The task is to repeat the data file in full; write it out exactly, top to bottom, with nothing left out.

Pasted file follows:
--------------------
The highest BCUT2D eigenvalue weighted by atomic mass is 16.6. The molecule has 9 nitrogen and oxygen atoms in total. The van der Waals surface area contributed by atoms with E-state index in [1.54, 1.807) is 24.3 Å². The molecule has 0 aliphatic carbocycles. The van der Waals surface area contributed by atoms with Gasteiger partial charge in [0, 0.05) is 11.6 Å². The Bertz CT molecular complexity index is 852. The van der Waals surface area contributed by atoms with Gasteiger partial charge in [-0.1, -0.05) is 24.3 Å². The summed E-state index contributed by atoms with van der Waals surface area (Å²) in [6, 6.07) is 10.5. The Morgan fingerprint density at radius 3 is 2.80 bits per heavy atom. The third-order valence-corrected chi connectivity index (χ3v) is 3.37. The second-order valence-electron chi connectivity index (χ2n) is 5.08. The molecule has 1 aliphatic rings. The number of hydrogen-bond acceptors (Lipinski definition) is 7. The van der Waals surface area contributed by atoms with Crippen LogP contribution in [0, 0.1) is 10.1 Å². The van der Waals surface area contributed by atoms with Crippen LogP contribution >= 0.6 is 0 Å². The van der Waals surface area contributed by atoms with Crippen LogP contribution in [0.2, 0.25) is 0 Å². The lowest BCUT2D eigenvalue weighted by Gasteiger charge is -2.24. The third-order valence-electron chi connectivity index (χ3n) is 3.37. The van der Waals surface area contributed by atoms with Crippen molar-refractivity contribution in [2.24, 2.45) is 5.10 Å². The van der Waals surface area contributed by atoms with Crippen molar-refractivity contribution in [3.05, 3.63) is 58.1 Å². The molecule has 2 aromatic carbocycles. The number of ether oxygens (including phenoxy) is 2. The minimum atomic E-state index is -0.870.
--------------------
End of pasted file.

The highest BCUT2D eigenvalue weighted by atomic mass is 16.6. The molecule has 9 nitrogen and oxygen atoms in total. The van der Waals surface area contributed by atoms with E-state index in [1.54, 1.807) is 24.3 Å². The molecule has 0 aliphatic carbocycles. The van der Waals surface area contributed by atoms with Gasteiger partial charge in [0, 0.05) is 11.6 Å². The Bertz CT molecular complexity index is 852. The van der Waals surface area contributed by atoms with Gasteiger partial charge in [-0.1, -0.05) is 24.3 Å². The summed E-state index contributed by atoms with van der Waals surface area (Å²) in [6, 6.07) is 10.5. The Morgan fingerprint density at radius 3 is 2.80 bits per heavy atom. The third-order valence-corrected chi connectivity index (χ3v) is 3.37. The second-order valence-electron chi connectivity index (χ2n) is 5.08. The molecule has 1 aliphatic rings. The number of hydrogen-bond acceptors (Lipinski definition) is 7. The van der Waals surface area contributed by atoms with Crippen LogP contribution in [0, 0.1) is 10.1 Å². The van der Waals surface area contributed by atoms with Crippen LogP contribution >= 0.6 is 0 Å². The van der Waals surface area contributed by atoms with Crippen LogP contribution in [0.2, 0.25) is 0 Å². The lowest BCUT2D eigenvalue weighted by Gasteiger charge is -2.24. The third-order valence-electron chi connectivity index (χ3n) is 3.37. The van der Waals surface area contributed by atoms with Crippen molar-refractivity contribution in [2.24, 2.45) is 5.10 Å². The van der Waals surface area contributed by atoms with Crippen molar-refractivity contribution in [3.05, 3.63) is 58.1 Å². The molecule has 2 aromatic carbocycles. The number of ether oxygens (including phenoxy) is 2. The minimum atomic E-state index is -0.870.